Together with landowner Bryan Martin, BMLT on Aug. 25 of last year signed a conservation easement that protects important salmon and steelhead habitat on a stretch of the Touchet River southwest of Dayton. The 35-acre easement on both sides of three-quarters of a mile of the river protects against future development, diking and roads in the floodplain. The easement contains an old river meander, dozens of floodplain acres, several low gravel islands, and other wildlife habitat.

 

As part of the easement the riparian zone 100 feet back from the river will be fenced. Within the fenced area only passive recreation and habitat improvements will be allowed, while the remainder of the easement area will continue to be used for agricultural purposes. Planting of native vegetation within the riparian zone occurred in the fall of 2011.

 

“I’m very happy to be able to protect this important salmon and steelhead habitat,” Martin said in a BMLT release. “The conservation easement allows me to continue to own and use the land and at the same time protect an important resource for the future.”

 

Tom Dwonch, BMLT executive director, said he was pleased to see both easements secured.

The Wolf Creek and North Fork Touchet River project, Dwonch said, “benefits the entire community by preserving an important natural resource and at the same time keeps the land in private ownership and on the Columbia County tax rolls.” He said the conservation easement secured last August not only helps salmon and steelhead recovery efforts, but preserves open space along a developing area of the river.

 

The Blue Mountain Land Trust was established by local citizens as a non-profit organization in 1999. The organization is made up a 13-member volunteer board and four part-time employees. They work with landowners in southeastern Washington and northeastern Oregon interested in voluntary conservation easements. This allows an individual to continue to own and use the land, while creating sideboards for its future use.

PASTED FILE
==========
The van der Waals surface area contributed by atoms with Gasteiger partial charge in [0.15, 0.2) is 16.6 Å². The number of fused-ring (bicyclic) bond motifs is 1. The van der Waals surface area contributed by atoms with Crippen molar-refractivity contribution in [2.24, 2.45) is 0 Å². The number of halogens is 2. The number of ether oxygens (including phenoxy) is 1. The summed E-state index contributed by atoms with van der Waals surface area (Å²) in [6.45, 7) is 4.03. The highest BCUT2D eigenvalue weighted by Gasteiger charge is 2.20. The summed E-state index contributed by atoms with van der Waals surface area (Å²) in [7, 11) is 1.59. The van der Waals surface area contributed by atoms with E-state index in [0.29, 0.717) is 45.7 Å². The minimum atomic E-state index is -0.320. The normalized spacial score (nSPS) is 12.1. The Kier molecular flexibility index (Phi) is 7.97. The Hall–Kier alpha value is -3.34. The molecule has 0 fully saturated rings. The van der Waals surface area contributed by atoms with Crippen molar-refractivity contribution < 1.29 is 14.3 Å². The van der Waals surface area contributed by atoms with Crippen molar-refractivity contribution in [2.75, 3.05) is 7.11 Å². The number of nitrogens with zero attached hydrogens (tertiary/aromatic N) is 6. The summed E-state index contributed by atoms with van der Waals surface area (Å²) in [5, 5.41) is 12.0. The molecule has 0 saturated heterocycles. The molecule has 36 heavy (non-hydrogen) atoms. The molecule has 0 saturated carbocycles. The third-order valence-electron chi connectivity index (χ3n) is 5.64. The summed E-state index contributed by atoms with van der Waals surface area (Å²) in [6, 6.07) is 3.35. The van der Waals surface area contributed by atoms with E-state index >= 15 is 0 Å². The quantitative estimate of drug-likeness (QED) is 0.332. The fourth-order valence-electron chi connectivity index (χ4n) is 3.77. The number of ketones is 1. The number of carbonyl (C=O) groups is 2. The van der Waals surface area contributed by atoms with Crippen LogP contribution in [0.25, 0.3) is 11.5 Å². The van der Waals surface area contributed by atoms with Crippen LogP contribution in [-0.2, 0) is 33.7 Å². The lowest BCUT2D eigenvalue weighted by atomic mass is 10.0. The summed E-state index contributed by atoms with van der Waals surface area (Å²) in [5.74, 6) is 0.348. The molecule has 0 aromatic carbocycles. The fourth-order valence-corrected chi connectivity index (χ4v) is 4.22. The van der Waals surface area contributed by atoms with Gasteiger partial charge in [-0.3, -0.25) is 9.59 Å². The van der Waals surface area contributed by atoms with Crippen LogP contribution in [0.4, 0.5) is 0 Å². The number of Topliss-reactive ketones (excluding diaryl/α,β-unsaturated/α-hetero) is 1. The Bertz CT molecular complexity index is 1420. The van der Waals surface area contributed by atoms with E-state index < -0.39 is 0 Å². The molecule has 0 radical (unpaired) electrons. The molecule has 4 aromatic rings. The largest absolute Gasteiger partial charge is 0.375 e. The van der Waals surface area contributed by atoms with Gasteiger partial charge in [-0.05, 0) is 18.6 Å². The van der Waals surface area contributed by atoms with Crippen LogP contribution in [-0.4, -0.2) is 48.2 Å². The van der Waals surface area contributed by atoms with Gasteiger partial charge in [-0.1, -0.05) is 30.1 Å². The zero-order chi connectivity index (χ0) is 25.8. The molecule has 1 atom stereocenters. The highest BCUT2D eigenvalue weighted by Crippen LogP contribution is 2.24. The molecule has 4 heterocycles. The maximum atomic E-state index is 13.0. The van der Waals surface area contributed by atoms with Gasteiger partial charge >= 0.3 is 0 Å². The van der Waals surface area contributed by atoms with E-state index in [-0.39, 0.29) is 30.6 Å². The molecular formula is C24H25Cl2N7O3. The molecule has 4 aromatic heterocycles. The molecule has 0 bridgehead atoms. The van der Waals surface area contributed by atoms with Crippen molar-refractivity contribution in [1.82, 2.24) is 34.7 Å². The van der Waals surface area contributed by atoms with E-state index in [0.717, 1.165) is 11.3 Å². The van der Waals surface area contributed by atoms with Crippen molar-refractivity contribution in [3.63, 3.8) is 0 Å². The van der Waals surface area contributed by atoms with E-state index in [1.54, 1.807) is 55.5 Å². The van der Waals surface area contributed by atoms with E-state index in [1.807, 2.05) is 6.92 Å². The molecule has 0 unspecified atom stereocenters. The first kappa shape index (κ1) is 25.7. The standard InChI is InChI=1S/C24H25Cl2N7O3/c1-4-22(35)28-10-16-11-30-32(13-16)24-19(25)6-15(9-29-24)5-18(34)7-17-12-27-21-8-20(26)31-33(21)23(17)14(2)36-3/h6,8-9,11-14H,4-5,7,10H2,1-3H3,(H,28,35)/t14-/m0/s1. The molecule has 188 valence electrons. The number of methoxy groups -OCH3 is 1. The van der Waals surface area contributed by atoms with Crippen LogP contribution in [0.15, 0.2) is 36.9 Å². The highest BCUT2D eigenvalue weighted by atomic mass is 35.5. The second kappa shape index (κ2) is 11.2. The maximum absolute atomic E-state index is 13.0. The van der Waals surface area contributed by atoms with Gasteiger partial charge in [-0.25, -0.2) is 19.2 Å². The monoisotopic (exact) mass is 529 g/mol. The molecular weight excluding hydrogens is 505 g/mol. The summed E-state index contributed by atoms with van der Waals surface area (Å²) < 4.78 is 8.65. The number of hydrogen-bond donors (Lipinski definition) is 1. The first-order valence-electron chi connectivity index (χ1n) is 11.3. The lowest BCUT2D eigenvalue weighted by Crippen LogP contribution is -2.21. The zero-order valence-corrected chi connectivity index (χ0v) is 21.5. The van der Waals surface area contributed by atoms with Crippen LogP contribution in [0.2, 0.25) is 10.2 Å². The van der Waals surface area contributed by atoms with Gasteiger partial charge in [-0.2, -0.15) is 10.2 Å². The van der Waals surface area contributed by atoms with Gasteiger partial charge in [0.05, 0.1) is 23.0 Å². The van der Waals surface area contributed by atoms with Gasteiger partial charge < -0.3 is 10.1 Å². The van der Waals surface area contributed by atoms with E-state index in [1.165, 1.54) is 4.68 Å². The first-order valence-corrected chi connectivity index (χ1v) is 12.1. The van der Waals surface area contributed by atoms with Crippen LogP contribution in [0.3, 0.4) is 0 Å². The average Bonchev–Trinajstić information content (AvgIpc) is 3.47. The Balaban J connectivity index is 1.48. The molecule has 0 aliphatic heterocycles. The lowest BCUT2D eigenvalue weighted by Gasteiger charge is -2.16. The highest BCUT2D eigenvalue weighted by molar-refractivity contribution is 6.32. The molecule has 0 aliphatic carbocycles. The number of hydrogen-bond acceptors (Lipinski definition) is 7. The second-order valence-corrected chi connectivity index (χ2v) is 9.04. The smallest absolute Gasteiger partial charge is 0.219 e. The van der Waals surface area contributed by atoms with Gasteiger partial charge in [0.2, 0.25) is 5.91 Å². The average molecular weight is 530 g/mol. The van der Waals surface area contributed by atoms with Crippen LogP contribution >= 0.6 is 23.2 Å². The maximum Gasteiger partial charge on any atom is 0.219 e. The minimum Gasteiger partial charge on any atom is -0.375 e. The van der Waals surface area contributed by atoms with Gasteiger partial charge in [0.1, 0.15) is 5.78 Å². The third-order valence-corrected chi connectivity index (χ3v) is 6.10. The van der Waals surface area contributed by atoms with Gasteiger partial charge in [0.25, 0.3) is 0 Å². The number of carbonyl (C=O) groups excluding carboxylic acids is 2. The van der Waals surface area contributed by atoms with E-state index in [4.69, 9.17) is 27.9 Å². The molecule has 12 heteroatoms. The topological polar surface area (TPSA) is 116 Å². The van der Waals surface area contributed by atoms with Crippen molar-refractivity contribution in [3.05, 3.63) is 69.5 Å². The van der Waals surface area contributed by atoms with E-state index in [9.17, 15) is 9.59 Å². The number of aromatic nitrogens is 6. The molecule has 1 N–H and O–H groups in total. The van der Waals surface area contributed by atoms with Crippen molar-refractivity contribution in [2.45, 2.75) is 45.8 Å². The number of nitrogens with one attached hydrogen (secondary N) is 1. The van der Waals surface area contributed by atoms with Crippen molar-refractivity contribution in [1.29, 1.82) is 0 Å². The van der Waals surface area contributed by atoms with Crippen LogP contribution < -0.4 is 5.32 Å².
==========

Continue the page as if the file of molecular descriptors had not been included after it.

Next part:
BMLT works closely with interested landowners to draft the easement and identify what purpose they would like their property preserved for. Each easement is specific to the particular property. It takes into consideration farmland, range and wildlife habitat to decide what to protect and allow, as well as how to prohibit uses for the land.

 

“The landowner has to really want to place their land in easement,” said Dwonch, adding that patience is necessary in a process that can take up to a year to complete.

 

There are two ways for landowners to receive monetary compensation for placing easements with the BMLT. The first approach is federal income tax deduction based on the difference of the appraisal leaving the land untouched and the value of the land after selling the development rights. For example, if the difference was $100,000 between appraisals, the landowner could deduct this amount from their federal taxes over 15 years. To obtain tax deductions the conservation easement must meet IRS criteria. The second approach is a cash purchase for the easement. If this is the option a landowner chooses, BMLT would seek grants of incremental value to preserve the farmland and habitat.

 

Regardless of which approach a landowner chooses, to qualify they must enter into a legal agreement with a charitable organization such as BMLT. Once the easement is complete the organization monitors the easement annually to verify compliance with the provisions outlined in the easement.

 

Find out more about BMLT at www.bmlt.org.